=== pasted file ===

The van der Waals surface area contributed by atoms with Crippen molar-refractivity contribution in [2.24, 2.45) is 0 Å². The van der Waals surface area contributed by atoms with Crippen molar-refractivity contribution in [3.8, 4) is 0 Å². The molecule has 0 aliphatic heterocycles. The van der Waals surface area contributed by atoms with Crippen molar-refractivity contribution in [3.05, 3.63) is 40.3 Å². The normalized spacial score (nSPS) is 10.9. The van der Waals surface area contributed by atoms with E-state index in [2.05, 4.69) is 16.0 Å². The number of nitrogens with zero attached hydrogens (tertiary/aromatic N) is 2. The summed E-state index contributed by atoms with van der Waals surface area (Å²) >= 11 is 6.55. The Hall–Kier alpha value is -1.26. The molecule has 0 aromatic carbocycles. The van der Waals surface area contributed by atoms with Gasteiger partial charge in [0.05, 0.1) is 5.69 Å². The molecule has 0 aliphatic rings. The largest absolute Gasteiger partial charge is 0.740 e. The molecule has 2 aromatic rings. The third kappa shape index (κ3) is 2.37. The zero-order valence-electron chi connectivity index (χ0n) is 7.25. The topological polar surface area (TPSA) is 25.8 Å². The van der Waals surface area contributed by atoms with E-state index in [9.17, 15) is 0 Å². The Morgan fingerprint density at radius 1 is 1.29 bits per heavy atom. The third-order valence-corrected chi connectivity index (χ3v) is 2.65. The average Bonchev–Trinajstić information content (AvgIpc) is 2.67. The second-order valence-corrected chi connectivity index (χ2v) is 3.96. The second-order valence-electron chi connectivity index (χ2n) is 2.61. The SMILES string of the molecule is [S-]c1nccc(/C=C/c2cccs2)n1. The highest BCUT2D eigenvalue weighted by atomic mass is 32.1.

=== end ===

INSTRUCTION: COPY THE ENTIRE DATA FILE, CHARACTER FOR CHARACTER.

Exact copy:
The van der Waals surface area contributed by atoms with Crippen molar-refractivity contribution in [2.24, 2.45) is 0 Å². The van der Waals surface area contributed by atoms with Crippen molar-refractivity contribution in [3.8, 4) is 0 Å². The molecule has 0 aliphatic heterocycles. The van der Waals surface area contributed by atoms with Crippen molar-refractivity contribution in [3.05, 3.63) is 40.3 Å². The normalized spacial score (nSPS) is 10.9. The van der Waals surface area contributed by atoms with E-state index in [2.05, 4.69) is 16.0 Å². The number of nitrogens with zero attached hydrogens (tertiary/aromatic N) is 2. The summed E-state index contributed by atoms with van der Waals surface area (Å²) >= 11 is 6.55. The Hall–Kier alpha value is -1.26. The molecule has 0 aromatic carbocycles. The van der Waals surface area contributed by atoms with Gasteiger partial charge in [0.05, 0.1) is 5.69 Å². The molecule has 0 aliphatic rings. The largest absolute Gasteiger partial charge is 0.740 e. The molecule has 2 aromatic rings. The third kappa shape index (κ3) is 2.37. The zero-order valence-electron chi connectivity index (χ0n) is 7.25. The topological polar surface area (TPSA) is 25.8 Å². The van der Waals surface area contributed by atoms with E-state index in [9.17, 15) is 0 Å². The Morgan fingerprint density at radius 1 is 1.29 bits per heavy atom. The third-order valence-corrected chi connectivity index (χ3v) is 2.65. The average Bonchev–Trinajstić information content (AvgIpc) is 2.67. The second-order valence-corrected chi connectivity index (χ2v) is 3.96. The second-order valence-electron chi connectivity index (χ2n) is 2.61. The SMILES string of the molecule is [S-]c1nccc(/C=C/c2cccs2)n1. The highest BCUT2D eigenvalue weighted by atomic mass is 32.1.